Buttigieg suggests gas tax hike to shore up Highway Trust Fund, including tax-per-mile option

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WASHINGTON, DC – President Biden’s nominee for Transportation Secretary raised eyebrows during his confirmation hearing Thursday by suggesting a gas tax hike was on the table to pay for federal highway programs. A spokesman later walked back the claim.

Former South Bend, Indiana Mayor and failed 2020 presidential primary candidate Pete Buttigieg made the suggestion while testifying before the Senate Commerce, Science, and Transportation Committee.

Sen. Rick Scott (R-FL) asked Buttigieg during the hearing if he would support increasing gas taxes to support the Highway Trust Fund, and if so, how much he thought it should be increased.

Buttigieg answered:

“I think all options need to be on the table. As you know, the gas tax has not been increased since 1993 and it has never been pegged to inflation. That’s one of the reasons why the current state of the highway trust fund is that there is more going out than coming in.”

The federal gasoline tax is presently 18.4 cents per gallon. The tax is the primary funding source for the Highway Trust Fund, which was established to maintain federal highways and local mass transit projects.

The Congressional Budget Office projects that by 2030, spending will exceed reserved of the fund by $134 billion in highway funds and $54 billion in mass transit funds.

Buttigieg said that in the past, Congress had used general fund transfers to maintain the fund, but did not know if Congress would continue with that approach going forward. He said that the tax could be a “near-term” solution to the fund deficit but admitted the tax may not be effective in the long run:

“In the long term, we need to bear in mind also that as vehicles become more efficient and as we pursue electrification, sooner or later there will be questions about whether the gas tax can be effective at all.”

When pressed by Sen. Scott about what he would recommend, Buttigieg suggested a user-based system. He described the user-based option as a tax based on how many miles a person drove:

“Part of how you might do that would be based on vehicle miles traveled, but that raises, of course, concerns about privacy and there remain some technological questions.”

Buttigieg clarified that the user-based suggestion is just one example of how a solution could be found to the funding shortage. He said a solution would only be found after conversations inside the administration and with Congress.

Sen. Scott later reacted to the gas tax increase suggestion in a Twitter post:

“Yesterday, USDOT nominee Pete Buttigieg said he’s open to raising the gas tax on the American people to pay for government’s wasteful spending. There is absolutely NO reason we should be placing that burden on taxpayers.”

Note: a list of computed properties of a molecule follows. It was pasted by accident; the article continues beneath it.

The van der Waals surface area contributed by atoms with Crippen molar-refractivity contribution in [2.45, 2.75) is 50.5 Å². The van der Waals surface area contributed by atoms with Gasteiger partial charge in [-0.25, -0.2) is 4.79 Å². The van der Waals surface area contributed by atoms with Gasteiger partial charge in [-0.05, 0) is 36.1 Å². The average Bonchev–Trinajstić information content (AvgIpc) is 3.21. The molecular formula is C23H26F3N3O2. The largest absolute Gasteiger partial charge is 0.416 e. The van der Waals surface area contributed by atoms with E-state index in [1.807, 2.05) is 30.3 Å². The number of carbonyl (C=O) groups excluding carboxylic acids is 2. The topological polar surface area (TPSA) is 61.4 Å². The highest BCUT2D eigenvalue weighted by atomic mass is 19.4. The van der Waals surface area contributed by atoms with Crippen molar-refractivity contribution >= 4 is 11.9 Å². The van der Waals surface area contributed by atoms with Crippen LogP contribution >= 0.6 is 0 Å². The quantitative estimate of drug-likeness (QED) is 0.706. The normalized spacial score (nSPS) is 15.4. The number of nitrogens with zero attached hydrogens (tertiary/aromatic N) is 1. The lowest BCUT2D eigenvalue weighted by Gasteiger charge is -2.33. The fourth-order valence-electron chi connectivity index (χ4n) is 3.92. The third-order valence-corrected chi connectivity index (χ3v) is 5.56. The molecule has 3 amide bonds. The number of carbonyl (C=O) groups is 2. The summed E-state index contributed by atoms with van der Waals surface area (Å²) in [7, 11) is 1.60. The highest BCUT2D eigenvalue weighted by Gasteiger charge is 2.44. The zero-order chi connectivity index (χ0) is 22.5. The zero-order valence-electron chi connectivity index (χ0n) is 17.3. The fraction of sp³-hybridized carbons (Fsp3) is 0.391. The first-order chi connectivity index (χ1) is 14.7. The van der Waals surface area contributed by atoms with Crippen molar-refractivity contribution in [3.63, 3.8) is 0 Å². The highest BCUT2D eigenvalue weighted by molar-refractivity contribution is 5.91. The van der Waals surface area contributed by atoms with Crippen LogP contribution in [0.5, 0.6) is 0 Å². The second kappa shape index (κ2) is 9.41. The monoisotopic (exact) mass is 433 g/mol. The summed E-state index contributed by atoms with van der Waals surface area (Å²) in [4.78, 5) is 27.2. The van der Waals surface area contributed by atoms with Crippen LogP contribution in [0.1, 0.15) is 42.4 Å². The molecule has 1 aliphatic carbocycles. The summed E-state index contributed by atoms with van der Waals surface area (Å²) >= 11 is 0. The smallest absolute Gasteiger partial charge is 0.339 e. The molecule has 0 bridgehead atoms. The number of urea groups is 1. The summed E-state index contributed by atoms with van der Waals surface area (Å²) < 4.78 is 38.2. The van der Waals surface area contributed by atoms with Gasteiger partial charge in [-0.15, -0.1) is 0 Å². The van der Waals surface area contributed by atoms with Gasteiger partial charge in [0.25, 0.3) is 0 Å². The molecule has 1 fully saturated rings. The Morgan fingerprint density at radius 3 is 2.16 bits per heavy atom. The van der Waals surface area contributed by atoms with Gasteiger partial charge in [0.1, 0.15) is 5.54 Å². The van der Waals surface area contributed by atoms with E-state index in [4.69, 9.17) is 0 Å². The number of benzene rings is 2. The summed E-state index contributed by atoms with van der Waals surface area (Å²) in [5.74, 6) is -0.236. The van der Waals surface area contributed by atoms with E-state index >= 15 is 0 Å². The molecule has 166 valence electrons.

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Later in the hearing, Sen. Mike Lee (R-UT) asked Buttigieg again if he would raise the gas tax to make the fund solvent. This time, Buttigieg said not only was the tax increase a solution being discussed but a possibility:

“Well, it’s possible. Certainly, many states have taken that step…I think there’s a recognition that we don’t have adequate national resources going into roads and highways, and that we need to look at any responsible, viable revenue mechanism we can all agree on to do something about that.”

Sen. Lee pushed back against the suggestion of a gas tax hike during the hearing:

“It’s my view that we ought to be looking at a lot of other options before — or instead of — getting to that one.”

Sen. Lee mentioned that Utah has increased its gas tax in the past, and through that experience, he “worried” about the idea of raising the tax:

“It seems to me that it is a pretty regressive tax, one that disproportionally affects poor Americans.”

Sen. Lee asked if there were cost-saving measures that Buttigieg would consider before a tax hike. Buttigieg said he would look for ways to streamline and prioritize the fund to create cost-savings:

“Any government enterprise needs to run as efficiently as possible. These are taxpayer dollars, and we’ve got to make sure that we are streamlined and delivering as much as possible toward the actual intent.

“It was a focus of mine when I was mayor to make sure that we didn’t have any duplicative or outdated things that were adding to the cost of delivery. That’s certainly something I want to look into here as well.”

A spokesman for Buttigieg later walked back his statements, telling reporters that the gas tax increase was not on the table:

 “A variety of options need to be on the table to ensure we can invest in our highways and create jobs but increasing the gas tax is not among them.”

Other elected officials reacted to any suggestion of a gasoline tax hike as a nonstarter. Georgia Rep. Marjorie Taylor Greene tweeted:

“I oppose a gas tax hike. This would hurt lower- and middle-income Americans the most. And increase costs for small businesses that are already getting crushed by Democrat shutdowns. Biden and his Socialist gang breaking campaign ‘promises’ from the get-go.”

A gas tax hike during the pandemic, and at a time when the United States economy is in a downturn not seen since the great depression, there does not seem to be much appetite in Washington DC for a tax hike. However, some states are looking at the option.

For example, a proposal was submitted by state House Democrats to increase the state gas tax by 18 cents over two years. This would make Washington State the highest gas taxed state in the nation. Motorists currently pay 49.4 cents per gallon in state taxes and an additional 18.4% in federal taxes. 

The proposed bill would increase the price by 10 cents a gallon this year, and another eight cents in 2022, bringing the total in state taxes to 67.4 cents a gallon.

 

 

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